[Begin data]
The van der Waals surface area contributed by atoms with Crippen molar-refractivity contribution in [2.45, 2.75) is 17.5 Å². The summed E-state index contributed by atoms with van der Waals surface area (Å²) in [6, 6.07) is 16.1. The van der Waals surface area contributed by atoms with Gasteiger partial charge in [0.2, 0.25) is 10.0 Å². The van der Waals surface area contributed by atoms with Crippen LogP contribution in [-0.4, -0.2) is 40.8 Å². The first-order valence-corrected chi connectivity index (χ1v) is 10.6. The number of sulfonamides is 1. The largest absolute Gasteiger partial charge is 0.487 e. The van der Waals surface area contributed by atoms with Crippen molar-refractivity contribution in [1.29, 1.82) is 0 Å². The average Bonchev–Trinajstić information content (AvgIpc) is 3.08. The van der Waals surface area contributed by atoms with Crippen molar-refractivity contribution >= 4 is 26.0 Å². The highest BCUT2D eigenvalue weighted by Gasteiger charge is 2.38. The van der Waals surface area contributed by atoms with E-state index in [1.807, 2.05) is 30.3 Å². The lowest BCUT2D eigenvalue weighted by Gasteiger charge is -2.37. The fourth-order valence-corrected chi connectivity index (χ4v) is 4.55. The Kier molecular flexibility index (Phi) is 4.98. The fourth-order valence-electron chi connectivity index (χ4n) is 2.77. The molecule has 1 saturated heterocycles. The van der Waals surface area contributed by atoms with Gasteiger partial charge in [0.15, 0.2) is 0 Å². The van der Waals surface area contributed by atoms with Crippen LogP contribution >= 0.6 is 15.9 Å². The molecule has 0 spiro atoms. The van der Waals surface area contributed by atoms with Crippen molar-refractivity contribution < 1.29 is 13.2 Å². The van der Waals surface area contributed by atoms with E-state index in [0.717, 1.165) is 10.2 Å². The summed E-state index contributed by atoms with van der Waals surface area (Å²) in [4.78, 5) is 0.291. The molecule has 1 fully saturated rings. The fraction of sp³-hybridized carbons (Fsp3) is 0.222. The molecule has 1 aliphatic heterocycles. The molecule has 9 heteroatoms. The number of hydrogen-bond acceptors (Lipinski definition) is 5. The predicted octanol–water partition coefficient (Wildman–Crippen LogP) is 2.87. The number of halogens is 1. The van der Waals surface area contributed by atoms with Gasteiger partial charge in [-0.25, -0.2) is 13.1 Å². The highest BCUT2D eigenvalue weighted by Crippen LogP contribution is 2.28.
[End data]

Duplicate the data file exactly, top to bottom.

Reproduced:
The van der Waals surface area contributed by atoms with Crippen molar-refractivity contribution in [2.45, 2.75) is 17.5 Å². The summed E-state index contributed by atoms with van der Waals surface area (Å²) in [6, 6.07) is 16.1. The van der Waals surface area contributed by atoms with Gasteiger partial charge in [0.2, 0.25) is 10.0 Å². The van der Waals surface area contributed by atoms with Crippen LogP contribution in [-0.4, -0.2) is 40.8 Å². The first-order valence-corrected chi connectivity index (χ1v) is 10.6. The number of sulfonamides is 1. The largest absolute Gasteiger partial charge is 0.487 e. The van der Waals surface area contributed by atoms with Crippen molar-refractivity contribution in [1.29, 1.82) is 0 Å². The average Bonchev–Trinajstić information content (AvgIpc) is 3.08. The van der Waals surface area contributed by atoms with Crippen molar-refractivity contribution >= 4 is 26.0 Å². The highest BCUT2D eigenvalue weighted by Gasteiger charge is 2.38. The van der Waals surface area contributed by atoms with E-state index in [1.807, 2.05) is 30.3 Å². The lowest BCUT2D eigenvalue weighted by Gasteiger charge is -2.37. The fourth-order valence-corrected chi connectivity index (χ4v) is 4.55. The Kier molecular flexibility index (Phi) is 4.98. The fourth-order valence-electron chi connectivity index (χ4n) is 2.77. The molecule has 1 saturated heterocycles. The van der Waals surface area contributed by atoms with Gasteiger partial charge in [0.15, 0.2) is 0 Å². The van der Waals surface area contributed by atoms with Crippen LogP contribution >= 0.6 is 15.9 Å². The molecule has 0 spiro atoms. The van der Waals surface area contributed by atoms with Crippen molar-refractivity contribution < 1.29 is 13.2 Å². The van der Waals surface area contributed by atoms with E-state index in [0.717, 1.165) is 10.2 Å². The summed E-state index contributed by atoms with van der Waals surface area (Å²) in [4.78, 5) is 0.291. The molecule has 1 fully saturated rings. The fraction of sp³-hybridized carbons (Fsp3) is 0.222. The molecule has 1 aliphatic heterocycles. The molecule has 9 heteroatoms. The number of hydrogen-bond acceptors (Lipinski definition) is 5. The predicted octanol–water partition coefficient (Wildman–Crippen LogP) is 2.87. The number of halogens is 1. The van der Waals surface area contributed by atoms with Gasteiger partial charge in [-0.25, -0.2) is 13.1 Å². The highest BCUT2D eigenvalue weighted by Crippen LogP contribution is 2.28.